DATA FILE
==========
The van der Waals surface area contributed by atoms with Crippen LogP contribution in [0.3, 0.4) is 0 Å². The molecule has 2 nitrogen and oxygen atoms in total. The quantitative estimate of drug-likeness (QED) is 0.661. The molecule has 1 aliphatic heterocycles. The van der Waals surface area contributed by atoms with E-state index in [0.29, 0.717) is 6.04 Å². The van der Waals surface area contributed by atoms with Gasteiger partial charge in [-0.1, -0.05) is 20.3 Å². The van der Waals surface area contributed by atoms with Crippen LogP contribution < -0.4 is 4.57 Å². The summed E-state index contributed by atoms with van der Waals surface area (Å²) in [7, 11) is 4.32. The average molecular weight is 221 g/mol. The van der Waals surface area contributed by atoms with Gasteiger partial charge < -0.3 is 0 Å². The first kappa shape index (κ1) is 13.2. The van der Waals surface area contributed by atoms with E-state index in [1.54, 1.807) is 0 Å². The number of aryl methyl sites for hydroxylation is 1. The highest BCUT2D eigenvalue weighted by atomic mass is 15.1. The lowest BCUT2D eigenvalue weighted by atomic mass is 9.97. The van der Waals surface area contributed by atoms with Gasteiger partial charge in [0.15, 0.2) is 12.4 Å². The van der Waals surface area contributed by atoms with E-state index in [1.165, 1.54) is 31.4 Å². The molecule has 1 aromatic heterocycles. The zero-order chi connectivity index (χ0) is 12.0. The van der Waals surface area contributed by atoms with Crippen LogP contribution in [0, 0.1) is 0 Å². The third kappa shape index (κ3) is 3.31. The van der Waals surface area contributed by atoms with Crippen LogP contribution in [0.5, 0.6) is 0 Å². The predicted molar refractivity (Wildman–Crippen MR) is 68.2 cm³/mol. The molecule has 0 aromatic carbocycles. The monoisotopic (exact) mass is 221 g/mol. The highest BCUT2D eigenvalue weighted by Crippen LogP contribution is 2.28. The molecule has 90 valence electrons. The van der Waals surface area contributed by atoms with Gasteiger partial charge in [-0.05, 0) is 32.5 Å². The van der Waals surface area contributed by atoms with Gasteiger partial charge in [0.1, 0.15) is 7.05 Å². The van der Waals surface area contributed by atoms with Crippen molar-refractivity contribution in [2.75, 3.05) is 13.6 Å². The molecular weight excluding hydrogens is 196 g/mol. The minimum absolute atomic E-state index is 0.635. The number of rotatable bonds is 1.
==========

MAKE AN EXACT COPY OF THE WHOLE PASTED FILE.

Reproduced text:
The van der Waals surface area contributed by atoms with Crippen LogP contribution in [0.3, 0.4) is 0 Å². The molecule has 2 nitrogen and oxygen atoms in total. The quantitative estimate of drug-likeness (QED) is 0.661. The molecule has 1 aliphatic heterocycles. The van der Waals surface area contributed by atoms with E-state index in [0.29, 0.717) is 6.04 Å². The van der Waals surface area contributed by atoms with Gasteiger partial charge in [-0.1, -0.05) is 20.3 Å². The van der Waals surface area contributed by atoms with Crippen LogP contribution < -0.4 is 4.57 Å². The summed E-state index contributed by atoms with van der Waals surface area (Å²) in [7, 11) is 4.32. The average molecular weight is 221 g/mol. The van der Waals surface area contributed by atoms with Gasteiger partial charge < -0.3 is 0 Å². The first kappa shape index (κ1) is 13.2. The van der Waals surface area contributed by atoms with E-state index in [1.54, 1.807) is 0 Å². The number of aryl methyl sites for hydroxylation is 1. The highest BCUT2D eigenvalue weighted by atomic mass is 15.1. The lowest BCUT2D eigenvalue weighted by atomic mass is 9.97. The van der Waals surface area contributed by atoms with Gasteiger partial charge in [0.15, 0.2) is 12.4 Å². The van der Waals surface area contributed by atoms with E-state index in [1.165, 1.54) is 31.4 Å². The molecule has 1 aromatic heterocycles. The zero-order chi connectivity index (χ0) is 12.0. The van der Waals surface area contributed by atoms with Crippen LogP contribution in [0, 0.1) is 0 Å². The third kappa shape index (κ3) is 3.31. The van der Waals surface area contributed by atoms with Crippen LogP contribution in [0.5, 0.6) is 0 Å². The predicted molar refractivity (Wildman–Crippen MR) is 68.2 cm³/mol. The molecule has 0 aromatic carbocycles. The monoisotopic (exact) mass is 221 g/mol. The highest BCUT2D eigenvalue weighted by Crippen LogP contribution is 2.28. The molecule has 90 valence electrons. The van der Waals surface area contributed by atoms with Gasteiger partial charge in [-0.05, 0) is 32.5 Å². The van der Waals surface area contributed by atoms with Gasteiger partial charge in [0.1, 0.15) is 7.05 Å². The van der Waals surface area contributed by atoms with Crippen molar-refractivity contribution in [2.75, 3.05) is 13.6 Å². The molecular weight excluding hydrogens is 196 g/mol. The minimum absolute atomic E-state index is 0.635. The number of rotatable bonds is 1.